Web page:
My work applies art for practical purposes.
I design environments for interactive experiences using sound and media art, installation, and craft-based practices.
My practice started in theatre, and has always involved crews and teams, and building deliberate spaces for audience experience. My confidence in installation comes from my work with festivals and events over the past 20 years. I produce events that bring large groups of people together for creative experience. Most of my projects involve teams of 2-20 people.
My projects include interactive sound, sculpture, and land art, and often involve amplified sound. This could be six speakers concealed under a sea of stone supporting a small wooden boat. Each emits a drone soundscape sourced from a small island of the coast of Newfoundland (Stone Song). Or it could be you making kiss sounds at a small bot that lights up at the sound of your voice to imprint a small kiss of its own on paper (Kissbots in Public Displays of Affection). I create small, personal experiences in public space, repeated by hundreds of visitors over one night or over a year, that accumulate to create a collective presence.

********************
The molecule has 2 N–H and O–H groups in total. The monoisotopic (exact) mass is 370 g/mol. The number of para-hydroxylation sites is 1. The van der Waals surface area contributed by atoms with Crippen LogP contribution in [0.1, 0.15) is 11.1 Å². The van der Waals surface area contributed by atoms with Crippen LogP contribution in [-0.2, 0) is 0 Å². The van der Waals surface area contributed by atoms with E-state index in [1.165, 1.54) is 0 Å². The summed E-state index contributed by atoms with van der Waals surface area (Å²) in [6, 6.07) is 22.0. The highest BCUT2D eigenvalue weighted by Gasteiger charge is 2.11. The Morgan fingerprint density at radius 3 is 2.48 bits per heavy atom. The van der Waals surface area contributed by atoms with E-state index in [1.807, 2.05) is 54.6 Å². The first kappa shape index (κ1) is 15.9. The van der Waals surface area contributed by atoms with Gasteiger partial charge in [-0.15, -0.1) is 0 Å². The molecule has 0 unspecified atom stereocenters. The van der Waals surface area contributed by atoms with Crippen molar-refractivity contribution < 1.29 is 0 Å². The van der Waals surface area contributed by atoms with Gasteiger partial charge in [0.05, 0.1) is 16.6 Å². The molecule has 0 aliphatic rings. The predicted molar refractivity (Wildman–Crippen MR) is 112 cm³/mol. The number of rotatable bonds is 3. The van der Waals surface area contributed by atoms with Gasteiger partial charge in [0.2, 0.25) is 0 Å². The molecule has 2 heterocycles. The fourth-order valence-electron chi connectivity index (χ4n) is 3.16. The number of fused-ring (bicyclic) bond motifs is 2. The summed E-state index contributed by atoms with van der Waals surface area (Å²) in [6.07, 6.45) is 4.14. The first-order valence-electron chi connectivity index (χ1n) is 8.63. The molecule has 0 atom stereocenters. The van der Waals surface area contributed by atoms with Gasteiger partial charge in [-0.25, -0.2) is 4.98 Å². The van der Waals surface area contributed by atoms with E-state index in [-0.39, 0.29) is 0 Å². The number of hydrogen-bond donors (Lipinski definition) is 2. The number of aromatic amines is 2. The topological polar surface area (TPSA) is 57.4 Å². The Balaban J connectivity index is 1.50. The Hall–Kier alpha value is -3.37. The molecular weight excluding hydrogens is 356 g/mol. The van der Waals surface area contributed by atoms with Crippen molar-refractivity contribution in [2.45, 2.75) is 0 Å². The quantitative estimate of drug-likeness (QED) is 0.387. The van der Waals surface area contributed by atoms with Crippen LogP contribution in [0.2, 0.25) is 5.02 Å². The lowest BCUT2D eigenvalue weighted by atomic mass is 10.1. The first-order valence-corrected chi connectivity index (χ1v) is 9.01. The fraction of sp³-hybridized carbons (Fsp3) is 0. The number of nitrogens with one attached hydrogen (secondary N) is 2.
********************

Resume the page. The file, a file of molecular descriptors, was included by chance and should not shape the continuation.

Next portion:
While technology-heavy, the electronics design is part of the aesthetic experience, or entirely hidden. Participants in Public Displays of Affection pick up a handmade wooden bot held together by its printed circuit board, with rectangular black chips soldered along its spine, apply lipstick to its human-sized foam lips, and set it down. Visitors to Stone Song do not see the three amps, six speakers, four Raspberry Pis, weather and pressure sensors, and 100 feet of conduit and wires. They experience a wooden boat in an open field emitting a drone soundscape that shifts when they climb over the stone waves, take a seat inside the protected space the dory creates, and are surrounded by the sound of open ocean.
Through playful yet thoughtful participation, my work engages in serious issues. These include social isolation, lost contact with hand-crafted analog technology, and climate change. As an alternative to blogs or non-fiction books or conversations, my installations offer a way to consider these issues through aesthetic experience.